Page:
I watched the video for Bill Fisher’s song, “Celador,” at three or so in the morning on Saturday and am beginning this entry three days later, having thought about it in my usual spiral of insomnia-laced (un)focus.  As soon as I realized I was going to write about Bill Fisher, I stopped opening the emails I got after joining his site. The emails are fun invitations to try and understand the mission behind the album.  I almost wish I hadn’t signed up before posting this discussion because just knowing the title of the album Fisher released has probably colored how I look at this video, though I like to think I’d have reached the same conclusions regardless.  I really hate knowing too much before diving into a rabbit hole but sometimes you get in your own way, I guess.

You may want to watch the video for “Celador” before I begin.

This particular rabbit hole led me to three small warrens, wherein I considered the reason behind the video concept, Fisher’s use of euphonia and dual meaning, and how I think this song is, in a way, an updated fairy tale.  Join me beneath the cut, and let’s gnaw this bone together.

Biblio-sentimentality: The Unlikeliest Positive Vibes

I am still working on my book about manifesto writers. I believe it will come out this year, and I encourage you to pray for my editor and publisher because I have brought my defining trait – unrestrained verbosity – to my discussions of Valerie Solanas, Arthur Bremer, Anders Behring Breivik and others.  Keeping me focused and on point is no simple task, so don’t be surprised if I ramp up with more, “Here’s something interesting I’m obsessing about but has no place in my book” entries about the people behind these manifestos, as we pare down the book by the pound rather than by the word.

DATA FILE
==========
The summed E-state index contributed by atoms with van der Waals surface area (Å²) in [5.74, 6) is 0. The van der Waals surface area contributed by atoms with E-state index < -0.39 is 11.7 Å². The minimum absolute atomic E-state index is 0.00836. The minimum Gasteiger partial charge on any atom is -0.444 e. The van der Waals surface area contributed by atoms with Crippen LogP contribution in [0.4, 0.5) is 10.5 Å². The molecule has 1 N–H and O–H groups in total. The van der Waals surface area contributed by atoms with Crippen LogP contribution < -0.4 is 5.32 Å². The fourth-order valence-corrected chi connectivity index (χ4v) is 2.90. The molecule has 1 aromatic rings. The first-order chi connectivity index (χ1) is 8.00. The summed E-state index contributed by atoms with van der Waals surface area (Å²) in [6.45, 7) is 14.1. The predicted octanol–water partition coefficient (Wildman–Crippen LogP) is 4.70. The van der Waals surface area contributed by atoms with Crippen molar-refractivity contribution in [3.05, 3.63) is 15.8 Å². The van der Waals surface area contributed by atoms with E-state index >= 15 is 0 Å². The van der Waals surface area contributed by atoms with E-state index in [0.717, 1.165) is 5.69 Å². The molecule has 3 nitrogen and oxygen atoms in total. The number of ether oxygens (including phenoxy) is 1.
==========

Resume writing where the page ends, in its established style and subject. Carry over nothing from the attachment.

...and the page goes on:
As I was pulling out notes for the chapter on Ted Kaczynski, aka the Unabomber, a small piece of paper fell out.  I’d already read and made notes in the book, and I use proper bookmarks these days, so it was kind of weird that what appeared to be a cashier receipt was in my book.  It must have been between the last page and back cover because I can’t imagine how else I would have missed it.  Maybe I’d spaced while tidying up one day and put a receipt in the book?  Dumber things have happened.